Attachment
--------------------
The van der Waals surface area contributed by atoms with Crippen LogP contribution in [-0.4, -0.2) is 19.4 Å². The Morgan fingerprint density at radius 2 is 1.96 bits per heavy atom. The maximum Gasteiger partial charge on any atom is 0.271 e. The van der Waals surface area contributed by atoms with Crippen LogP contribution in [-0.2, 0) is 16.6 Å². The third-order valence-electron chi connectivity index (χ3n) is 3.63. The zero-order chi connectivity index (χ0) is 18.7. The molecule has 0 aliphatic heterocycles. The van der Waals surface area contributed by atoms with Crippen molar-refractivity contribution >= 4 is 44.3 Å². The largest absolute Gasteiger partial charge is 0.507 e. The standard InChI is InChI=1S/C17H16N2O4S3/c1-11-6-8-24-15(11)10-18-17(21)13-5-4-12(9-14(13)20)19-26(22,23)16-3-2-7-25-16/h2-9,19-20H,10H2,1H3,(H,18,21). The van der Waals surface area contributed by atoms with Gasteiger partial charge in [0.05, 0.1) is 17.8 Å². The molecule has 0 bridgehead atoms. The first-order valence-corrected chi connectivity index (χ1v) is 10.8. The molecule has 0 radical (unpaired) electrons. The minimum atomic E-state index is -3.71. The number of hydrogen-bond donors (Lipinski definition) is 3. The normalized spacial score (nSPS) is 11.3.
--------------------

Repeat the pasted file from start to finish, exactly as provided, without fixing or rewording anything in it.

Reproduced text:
The van der Waals surface area contributed by atoms with Crippen LogP contribution in [-0.4, -0.2) is 19.4 Å². The Morgan fingerprint density at radius 2 is 1.96 bits per heavy atom. The maximum Gasteiger partial charge on any atom is 0.271 e. The van der Waals surface area contributed by atoms with Crippen LogP contribution in [-0.2, 0) is 16.6 Å². The third-order valence-electron chi connectivity index (χ3n) is 3.63. The zero-order chi connectivity index (χ0) is 18.7. The molecule has 0 aliphatic heterocycles. The van der Waals surface area contributed by atoms with Crippen molar-refractivity contribution >= 4 is 44.3 Å². The largest absolute Gasteiger partial charge is 0.507 e. The standard InChI is InChI=1S/C17H16N2O4S3/c1-11-6-8-24-15(11)10-18-17(21)13-5-4-12(9-14(13)20)19-26(22,23)16-3-2-7-25-16/h2-9,19-20H,10H2,1H3,(H,18,21). The van der Waals surface area contributed by atoms with Gasteiger partial charge in [0.05, 0.1) is 17.8 Å². The molecule has 0 bridgehead atoms. The first-order valence-corrected chi connectivity index (χ1v) is 10.8. The molecule has 0 radical (unpaired) electrons. The minimum atomic E-state index is -3.71. The number of hydrogen-bond donors (Lipinski definition) is 3. The normalized spacial score (nSPS) is 11.3.